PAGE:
Cung Le can break down a fight no matter where the cameras are rolling.
Le (Twitter: @cungle185), a UFC middleweight and action movie actor, leads a life of dual occupations. He focuses on one job at a time, whether it be movies or fighting, and as of this moment it’s competing in the cage that has his undivided attention.
Prior to Le’s UFC debut in November 2011, against Wanderlei Silva, the Vietnam native endured an 18 month layoff so he could pursue a career in acting. His return to the cage was an exciting bout that won “Fight of the Night,” nonetheless; Le came up short and suffered a TKO loss late in the second round.
Le’s second bout in the UFC is scheduled for UFC 148 on Saturday, July 7, against Patrick Cote. He does not use the hiatus from the cage as an excuse for why he lost against Silva, but expects a better performance against Cote, as he was only out of competition for eight months this time.
“It helps me to stay more active,” Le told MMADieHards.com. “When I first came back from China and took some time off and then started training for my first fight in the UFC, my body was like, ‘Oh my God, what are you doing to me?’ I was used to being in China and eating Chinese food all the time. Then in training camp I had “King Mo” (Lawal) trying to take me down and blitzing me all the time, so it definitely was hard to recover. I was also feeling all the aches and pains, but now my body is getting used to the grind. I’ve been listening to my body and doing the right thing. I have somebody managing my whole camp, every little detail from when I eat to when I fight, so it’s worked out pretty good.”
Le was originally scheduled to face former UFC middleweight champion Rich Franklin, but due to an injury acquired by Vitor Belfort, changes were made to the card. Le said he is not disappointed that he will battle Cote instead of the more popular Franklin, and he understands that injuries occur in the sport of MMA.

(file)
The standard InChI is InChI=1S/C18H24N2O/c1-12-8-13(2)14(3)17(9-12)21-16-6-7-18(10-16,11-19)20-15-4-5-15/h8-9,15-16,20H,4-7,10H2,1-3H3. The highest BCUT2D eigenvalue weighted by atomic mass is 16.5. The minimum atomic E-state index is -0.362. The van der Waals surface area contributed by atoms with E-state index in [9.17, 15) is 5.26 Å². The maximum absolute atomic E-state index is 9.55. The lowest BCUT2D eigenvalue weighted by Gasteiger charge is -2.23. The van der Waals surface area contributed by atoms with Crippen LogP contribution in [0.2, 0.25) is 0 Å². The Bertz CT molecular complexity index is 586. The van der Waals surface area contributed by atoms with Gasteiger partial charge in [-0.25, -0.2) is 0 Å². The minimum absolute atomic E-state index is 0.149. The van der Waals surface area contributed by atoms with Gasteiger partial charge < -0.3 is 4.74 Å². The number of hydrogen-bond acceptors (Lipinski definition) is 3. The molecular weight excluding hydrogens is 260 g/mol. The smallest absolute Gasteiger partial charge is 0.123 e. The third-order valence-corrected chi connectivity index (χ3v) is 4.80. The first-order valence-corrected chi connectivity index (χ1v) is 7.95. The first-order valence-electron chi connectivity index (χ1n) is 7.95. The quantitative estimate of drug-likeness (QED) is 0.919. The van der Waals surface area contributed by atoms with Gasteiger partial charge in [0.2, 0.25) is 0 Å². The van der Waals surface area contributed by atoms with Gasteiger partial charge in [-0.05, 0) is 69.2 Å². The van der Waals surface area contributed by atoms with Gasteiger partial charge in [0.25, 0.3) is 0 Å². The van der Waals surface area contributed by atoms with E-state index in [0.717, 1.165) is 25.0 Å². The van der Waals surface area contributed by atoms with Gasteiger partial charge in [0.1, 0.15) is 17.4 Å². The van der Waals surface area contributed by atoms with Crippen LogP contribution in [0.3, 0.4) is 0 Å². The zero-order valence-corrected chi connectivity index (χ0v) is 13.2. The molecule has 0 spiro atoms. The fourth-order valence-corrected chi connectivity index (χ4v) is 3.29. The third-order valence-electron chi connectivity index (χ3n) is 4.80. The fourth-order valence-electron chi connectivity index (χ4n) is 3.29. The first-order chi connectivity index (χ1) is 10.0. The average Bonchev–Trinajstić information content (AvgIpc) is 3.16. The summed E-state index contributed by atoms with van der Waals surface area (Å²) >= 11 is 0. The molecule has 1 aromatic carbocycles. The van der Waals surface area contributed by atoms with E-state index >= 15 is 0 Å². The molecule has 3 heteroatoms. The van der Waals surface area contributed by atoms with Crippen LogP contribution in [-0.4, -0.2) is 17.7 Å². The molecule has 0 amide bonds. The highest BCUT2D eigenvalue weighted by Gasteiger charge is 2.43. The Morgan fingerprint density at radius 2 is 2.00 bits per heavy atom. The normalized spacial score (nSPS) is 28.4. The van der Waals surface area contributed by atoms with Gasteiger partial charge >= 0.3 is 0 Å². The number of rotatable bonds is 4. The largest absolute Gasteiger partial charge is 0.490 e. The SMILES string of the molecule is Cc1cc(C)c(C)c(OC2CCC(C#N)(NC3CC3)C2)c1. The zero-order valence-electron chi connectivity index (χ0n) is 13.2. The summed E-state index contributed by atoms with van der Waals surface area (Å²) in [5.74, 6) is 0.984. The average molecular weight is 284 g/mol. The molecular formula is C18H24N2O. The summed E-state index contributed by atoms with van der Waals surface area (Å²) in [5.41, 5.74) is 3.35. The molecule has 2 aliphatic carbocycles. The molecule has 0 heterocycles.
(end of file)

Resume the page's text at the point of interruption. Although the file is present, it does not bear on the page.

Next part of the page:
As a matter of fact, Le is content just to get the chance to compete.
“It is what it is and you just have to roll with the punches,” Le said. “People get injured in this job. Patrick Cote is going to be a tough opponent and I’m just happy to be stepping in the cage on Saturday. If I let it stress me (out) it would have affected me, but I just kept a positive attitude.”
The change in opponents made a slight adjustment in Le’s preparations for UFC 148, but nothing he had trouble with.
Cote is making his return to the UFC after racking up a four-fight win streak in other promotions. Le was familiar with Cote when he competed in the Octagon, but a fighter can change a lot in two years. Le has been fortunate enough to view the tapes of Cote’s most recent bouts and he has used them to prepare adequately for the Canadian.
However, Le concentrates more on himself than his opponent, so the tapes are only a miniscule factor when it comes to constructing a game plan.
“I have a total breakdown of him,” Le said. “Between my camp and everyone that’s helped me for my camp, it’s all coming together. You can study a person all you want, but you just have to go out there and execute your game plan and not worry about what he does best. You have to worry about what you do best and let him worry about what you’re going to do.”
Coupled with UFC 148 in Las Vegas is a two-day fan expo. Le will not partake in the festivities, but his fans should not be let down as it is for good reason.
“I will not (be at the UFC Fan Expo),” Le said. “My focus is to fight. There’s going to be a lot of fans that might be upset, but they won’t be upset with my performance. That’s my goal, that’s what I’m there for, to give fans the best performance and that’s the most important thing to me.”
While Le may not be the one strategizing for his UFC 148 middleweight affair, he does say what goes into a fight in his other occupation.
Thus far in Le’s movie career he has been in front of the camera. He played Marshall Law in “Tekken”, a movie based on a martial arts video game. Le also starred in “Pandorum” with Dennis Quaid, and “Fighter” alongside Channing Tatum. Le’s latest project, “Dragon Eyes,” allowed the former Strikeforce middleweight champion to venture into a new part of films that is an old way of life.
“I got a chance to choreograph my own fight scenes for “Dragon Eyes,” with Jean Claude Van Dam and Peter Weller,” Le said. “I really enjoyed that, but for right now I am just working on my acting and whatever is next in the entertainment industry.”
On set or in the cage, Le knows what goes into a fight.